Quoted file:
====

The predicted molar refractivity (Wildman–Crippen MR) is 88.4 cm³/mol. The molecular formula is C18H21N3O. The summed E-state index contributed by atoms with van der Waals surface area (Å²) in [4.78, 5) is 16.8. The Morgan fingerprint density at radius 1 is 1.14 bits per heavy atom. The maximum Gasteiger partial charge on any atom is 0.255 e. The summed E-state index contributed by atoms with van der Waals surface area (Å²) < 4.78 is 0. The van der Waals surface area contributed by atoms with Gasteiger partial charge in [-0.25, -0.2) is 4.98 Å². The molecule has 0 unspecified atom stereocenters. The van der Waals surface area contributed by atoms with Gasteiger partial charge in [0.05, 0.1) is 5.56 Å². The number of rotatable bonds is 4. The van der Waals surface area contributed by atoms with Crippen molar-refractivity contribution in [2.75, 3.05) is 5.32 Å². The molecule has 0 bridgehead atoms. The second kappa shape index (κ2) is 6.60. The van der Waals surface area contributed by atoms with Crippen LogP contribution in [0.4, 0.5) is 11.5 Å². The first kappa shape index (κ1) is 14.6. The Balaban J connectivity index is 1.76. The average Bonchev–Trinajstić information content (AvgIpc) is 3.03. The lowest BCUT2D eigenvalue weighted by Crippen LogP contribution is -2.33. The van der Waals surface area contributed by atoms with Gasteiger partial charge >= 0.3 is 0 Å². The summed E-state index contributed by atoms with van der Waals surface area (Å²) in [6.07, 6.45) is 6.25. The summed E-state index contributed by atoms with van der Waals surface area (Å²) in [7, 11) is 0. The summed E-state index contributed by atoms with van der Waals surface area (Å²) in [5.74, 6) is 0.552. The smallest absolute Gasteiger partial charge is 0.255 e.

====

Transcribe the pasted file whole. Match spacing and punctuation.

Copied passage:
The predicted molar refractivity (Wildman–Crippen MR) is 88.4 cm³/mol. The molecular formula is C18H21N3O. The summed E-state index contributed by atoms with van der Waals surface area (Å²) in [4.78, 5) is 16.8. The Morgan fingerprint density at radius 1 is 1.14 bits per heavy atom. The maximum Gasteiger partial charge on any atom is 0.255 e. The summed E-state index contributed by atoms with van der Waals surface area (Å²) < 4.78 is 0. The van der Waals surface area contributed by atoms with Gasteiger partial charge in [-0.25, -0.2) is 4.98 Å². The molecule has 0 unspecified atom stereocenters. The van der Waals surface area contributed by atoms with Gasteiger partial charge in [0.05, 0.1) is 5.56 Å². The number of rotatable bonds is 4. The van der Waals surface area contributed by atoms with Crippen molar-refractivity contribution in [2.75, 3.05) is 5.32 Å². The molecule has 0 bridgehead atoms. The second kappa shape index (κ2) is 6.60. The van der Waals surface area contributed by atoms with Crippen LogP contribution in [0.4, 0.5) is 11.5 Å². The first kappa shape index (κ1) is 14.6. The Balaban J connectivity index is 1.76. The average Bonchev–Trinajstić information content (AvgIpc) is 3.03. The lowest BCUT2D eigenvalue weighted by Crippen LogP contribution is -2.33. The van der Waals surface area contributed by atoms with Gasteiger partial charge >= 0.3 is 0 Å². The summed E-state index contributed by atoms with van der Waals surface area (Å²) in [6.07, 6.45) is 6.25. The summed E-state index contributed by atoms with van der Waals surface area (Å²) in [7, 11) is 0. The summed E-state index contributed by atoms with van der Waals surface area (Å²) in [5.74, 6) is 0.552. The smallest absolute Gasteiger partial charge is 0.255 e.